Top 5 Fictional Languages

As if the almost 7000 languages (the number does really depend on whom you ask) already existing on the planet didn’t present enough of a challenge, mankind has been artificially constructing languages for centuries. The first instance of a language created from scratch seems to originate from a twelfth-century German saint. Although, back then, made-up languages had a more religious and mystical touch to them, and were generally not considered “constructed”. Today, there is even a Language Creation Society which serves to unite people interested in invented languages.

Of course, in a sense, all languages are constructed by humans through the natural process of speaking, writing, and generally communicating through them. But today, we are instead focussing on those languages that have been consciously created by one person or a small group.

5. Newspeak

Newspeak is the fictional language created by the Party in George Orwell’s novel 1984. Although the language itself is heavily based on English, it contains features to limit freedom of thought in Orwell’s dystopian reality. To that extent, the Party sought to cut language down to the bare essentials in order to eliminate nuance from language and, through that, the way thoughts are expressed.

Newspeak itself is characterised by a continuously diminishing vocabulary to reflect the “reality” the Party is trying to present. So, words, phrases, and ideas can become entirely extinct with one decree, synonyms and antonyms are removed from language. So, bad becomes extinct (until the Party decrees otherwise), and ungood is taken into use. To express different levels of good, words like gooder and goodest are used. At the same time, words such as great and excellent lose their meaning and are replaced by adding affixes such as plusgood and doubleplusgood. In addition, Newspeak borrows from Russian to create some of its more memorable terms – kolkhoz, Komsomol, and politburo all come from Russian and have a meaning similar to terms used in the USSR.

4. Simlish

The Sims game franchise started in 2000 and has since blossomed into one of the most popular game series of all time. To create a dialogue for his to-be gaming hit, Will Wright at first experimented with the Navajo and Estonian languages but found that even with these obscure tongues, players would soon get tired of hearing repetitive bits of dialogue.

And so, Simlish was born. Unlike other languages on this list, Simlish is a purely “nonsense” language, made up of gibberish. It first came to life as a result of improvisation by voice actors but has since then gathered a lot of online fans.

3. Quenya

Quenya happens to be the most known of the languages J.R.R. Tolkien created for his Middle-earth series. Before becoming a wildly successful fantasy writer, Tolkien actually trained as a philologist. Creating languages was a passion that followed him throughout his life.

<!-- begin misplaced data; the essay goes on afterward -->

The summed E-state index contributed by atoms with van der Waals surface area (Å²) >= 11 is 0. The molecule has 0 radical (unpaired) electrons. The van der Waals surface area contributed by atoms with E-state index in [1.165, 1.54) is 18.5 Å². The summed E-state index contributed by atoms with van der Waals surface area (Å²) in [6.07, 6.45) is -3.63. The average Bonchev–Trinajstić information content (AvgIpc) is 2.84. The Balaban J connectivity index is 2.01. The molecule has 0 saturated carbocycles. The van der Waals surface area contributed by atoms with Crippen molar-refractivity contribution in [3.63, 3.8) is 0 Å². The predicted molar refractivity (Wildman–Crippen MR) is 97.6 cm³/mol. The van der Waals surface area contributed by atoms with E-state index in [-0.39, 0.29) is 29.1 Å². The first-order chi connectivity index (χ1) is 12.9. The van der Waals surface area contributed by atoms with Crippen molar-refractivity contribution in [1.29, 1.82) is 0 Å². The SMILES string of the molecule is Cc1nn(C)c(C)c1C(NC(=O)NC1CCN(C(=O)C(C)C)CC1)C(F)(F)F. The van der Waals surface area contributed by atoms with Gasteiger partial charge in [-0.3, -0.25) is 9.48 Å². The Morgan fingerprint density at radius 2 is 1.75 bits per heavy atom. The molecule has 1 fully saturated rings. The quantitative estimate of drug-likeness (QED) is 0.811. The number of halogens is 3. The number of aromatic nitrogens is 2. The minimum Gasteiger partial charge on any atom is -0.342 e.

Quenya is the name for his Elven tongue that he started creating at 1910, although the name did not follow until five years later. This fictional language is based heavily on Finnish, although it also shares features with Greek, Latin, and Germanic languages. What makes this language so fascinating is the rich historical and cultural background Tolkien created for its speakers. He imagined Quenya to be a real living language that changes and evolved over time to reflect the environment where it’s used.

2. Klingon

Klingon might be the language with the single biggest cult following on this list. Originating from the Star Trek TV series, Klingon has reached such a level of fandom that you can soon start taking a free Klingon course on the language learning app Duolingo. Naturally, you can also read Shakespeare’s Hamlet in Klingon.

Although it has a strong cult following, there are relatively few fluent speakers of Klingon. Due to its alien origin, the language sometimes lacks terms for earthly objects which can cause issues in the everyday life. Additionally, since it was specifically created to sound alien, it has features seldom found in real languages. Klingon was developed into a fully functional language by Marc Okrand – an American linguist – but first created for the show as a cooperation between actor James Doohan, who played Scotty, and the show’s producer.

1. Esperanto

Esperanto is, without a doubt, the most useful of all constructed languages, and the most widely spoken – it is thought to have around two million speakers worldwide. The language was created by a Polish-Jewish doctor in the late 19th century as a means of providing an artificial language which can be learned with ease and serve as a means of bringing together people from different cultures.

Today, Esperanto can be seen as an alternative means of international communication, free from the political and historical implications that using any natural language come with. Despite these goals, the vocabulary, orthography, semantics, and phonology of Esperanto all have European origins, drawing inspiration from Romance, Germanic, and Slavic languages. It has an official Wikipedia with over 230,000 articles and can be learned in various language schools. But, in order to compete with the international reach of English which has nearly 950 million speakers, Esperanto still has some way to go.